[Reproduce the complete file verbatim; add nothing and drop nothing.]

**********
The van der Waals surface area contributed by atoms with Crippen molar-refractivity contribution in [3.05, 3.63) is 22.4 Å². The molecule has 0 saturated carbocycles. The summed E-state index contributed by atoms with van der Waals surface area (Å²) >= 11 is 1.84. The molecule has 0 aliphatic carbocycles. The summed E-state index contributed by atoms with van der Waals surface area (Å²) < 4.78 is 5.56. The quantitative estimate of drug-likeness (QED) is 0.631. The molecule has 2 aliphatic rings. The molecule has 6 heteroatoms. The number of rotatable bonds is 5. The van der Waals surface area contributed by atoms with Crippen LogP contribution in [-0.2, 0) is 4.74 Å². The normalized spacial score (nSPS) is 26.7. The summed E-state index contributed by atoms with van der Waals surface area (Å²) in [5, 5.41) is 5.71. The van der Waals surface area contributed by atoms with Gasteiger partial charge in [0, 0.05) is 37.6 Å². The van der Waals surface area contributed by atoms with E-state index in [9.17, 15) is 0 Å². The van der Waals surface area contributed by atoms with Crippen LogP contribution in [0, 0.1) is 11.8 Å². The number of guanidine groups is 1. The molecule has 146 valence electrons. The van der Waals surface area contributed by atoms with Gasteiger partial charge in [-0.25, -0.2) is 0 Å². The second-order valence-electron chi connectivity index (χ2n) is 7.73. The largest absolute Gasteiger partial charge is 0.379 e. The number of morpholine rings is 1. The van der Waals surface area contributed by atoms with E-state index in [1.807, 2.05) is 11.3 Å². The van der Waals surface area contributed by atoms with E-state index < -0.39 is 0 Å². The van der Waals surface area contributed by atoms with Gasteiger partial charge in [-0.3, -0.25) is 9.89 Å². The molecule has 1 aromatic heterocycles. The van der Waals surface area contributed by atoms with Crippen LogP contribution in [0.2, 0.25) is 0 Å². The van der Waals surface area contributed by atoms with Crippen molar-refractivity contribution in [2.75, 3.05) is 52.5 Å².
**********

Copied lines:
The van der Waals surface area contributed by atoms with Crippen molar-refractivity contribution in [3.05, 3.63) is 22.4 Å². The molecule has 0 saturated carbocycles. The summed E-state index contributed by atoms with van der Waals surface area (Å²) >= 11 is 1.84. The molecule has 0 aliphatic carbocycles. The summed E-state index contributed by atoms with van der Waals surface area (Å²) < 4.78 is 5.56. The quantitative estimate of drug-likeness (QED) is 0.631. The molecule has 2 aliphatic rings. The molecule has 6 heteroatoms. The number of rotatable bonds is 5. The van der Waals surface area contributed by atoms with Crippen LogP contribution in [-0.2, 0) is 4.74 Å². The normalized spacial score (nSPS) is 26.7. The summed E-state index contributed by atoms with van der Waals surface area (Å²) in [5, 5.41) is 5.71. The van der Waals surface area contributed by atoms with Gasteiger partial charge in [0, 0.05) is 37.6 Å². The van der Waals surface area contributed by atoms with E-state index in [9.17, 15) is 0 Å². The van der Waals surface area contributed by atoms with Crippen LogP contribution in [0, 0.1) is 11.8 Å². The number of guanidine groups is 1. The molecule has 146 valence electrons. The van der Waals surface area contributed by atoms with Gasteiger partial charge in [-0.25, -0.2) is 0 Å². The second-order valence-electron chi connectivity index (χ2n) is 7.73. The largest absolute Gasteiger partial charge is 0.379 e. The number of morpholine rings is 1. The van der Waals surface area contributed by atoms with E-state index in [1.807, 2.05) is 11.3 Å². The van der Waals surface area contributed by atoms with E-state index < -0.39 is 0 Å². The van der Waals surface area contributed by atoms with Gasteiger partial charge in [-0.3, -0.25) is 9.89 Å². The molecule has 1 aromatic heterocycles. The van der Waals surface area contributed by atoms with Crippen LogP contribution in [0.2, 0.25) is 0 Å². The van der Waals surface area contributed by atoms with Crippen molar-refractivity contribution in [2.75, 3.05) is 52.5 Å².